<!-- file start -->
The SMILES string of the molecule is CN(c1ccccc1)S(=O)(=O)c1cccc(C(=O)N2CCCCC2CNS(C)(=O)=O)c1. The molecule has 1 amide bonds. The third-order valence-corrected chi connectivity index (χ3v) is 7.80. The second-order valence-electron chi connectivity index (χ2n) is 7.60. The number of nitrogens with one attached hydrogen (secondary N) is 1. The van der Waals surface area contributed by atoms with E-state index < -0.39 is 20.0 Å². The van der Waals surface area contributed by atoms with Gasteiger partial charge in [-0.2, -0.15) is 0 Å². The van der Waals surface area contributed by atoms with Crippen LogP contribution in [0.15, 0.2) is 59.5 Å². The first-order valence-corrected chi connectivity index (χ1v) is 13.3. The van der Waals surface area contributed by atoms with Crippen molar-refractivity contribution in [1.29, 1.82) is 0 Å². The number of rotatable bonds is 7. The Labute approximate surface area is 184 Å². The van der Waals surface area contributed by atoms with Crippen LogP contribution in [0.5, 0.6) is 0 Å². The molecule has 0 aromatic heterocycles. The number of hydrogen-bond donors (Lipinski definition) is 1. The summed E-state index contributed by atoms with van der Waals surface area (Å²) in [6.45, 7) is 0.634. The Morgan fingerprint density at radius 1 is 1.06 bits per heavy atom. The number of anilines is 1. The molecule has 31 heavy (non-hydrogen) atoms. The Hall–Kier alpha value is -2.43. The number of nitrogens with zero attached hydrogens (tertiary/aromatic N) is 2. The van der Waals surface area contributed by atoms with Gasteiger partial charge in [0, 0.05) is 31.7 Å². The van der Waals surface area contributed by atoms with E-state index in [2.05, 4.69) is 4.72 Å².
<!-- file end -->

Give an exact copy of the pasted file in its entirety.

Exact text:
The SMILES string of the molecule is CN(c1ccccc1)S(=O)(=O)c1cccc(C(=O)N2CCCCC2CNS(C)(=O)=O)c1. The molecule has 1 amide bonds. The third-order valence-corrected chi connectivity index (χ3v) is 7.80. The second-order valence-electron chi connectivity index (χ2n) is 7.60. The number of nitrogens with one attached hydrogen (secondary N) is 1. The van der Waals surface area contributed by atoms with E-state index < -0.39 is 20.0 Å². The van der Waals surface area contributed by atoms with Gasteiger partial charge in [-0.2, -0.15) is 0 Å². The van der Waals surface area contributed by atoms with Crippen LogP contribution in [0.15, 0.2) is 59.5 Å². The first-order valence-corrected chi connectivity index (χ1v) is 13.3. The van der Waals surface area contributed by atoms with Crippen molar-refractivity contribution in [1.29, 1.82) is 0 Å². The number of rotatable bonds is 7. The Labute approximate surface area is 184 Å². The van der Waals surface area contributed by atoms with Crippen LogP contribution in [0.5, 0.6) is 0 Å². The molecule has 0 aromatic heterocycles. The number of hydrogen-bond donors (Lipinski definition) is 1. The summed E-state index contributed by atoms with van der Waals surface area (Å²) in [6.45, 7) is 0.634. The Morgan fingerprint density at radius 1 is 1.06 bits per heavy atom. The number of anilines is 1. The molecule has 31 heavy (non-hydrogen) atoms. The Hall–Kier alpha value is -2.43. The number of nitrogens with zero attached hydrogens (tertiary/aromatic N) is 2. The van der Waals surface area contributed by atoms with Gasteiger partial charge in [0, 0.05) is 31.7 Å². The van der Waals surface area contributed by atoms with E-state index in [2.05, 4.69) is 4.72 Å².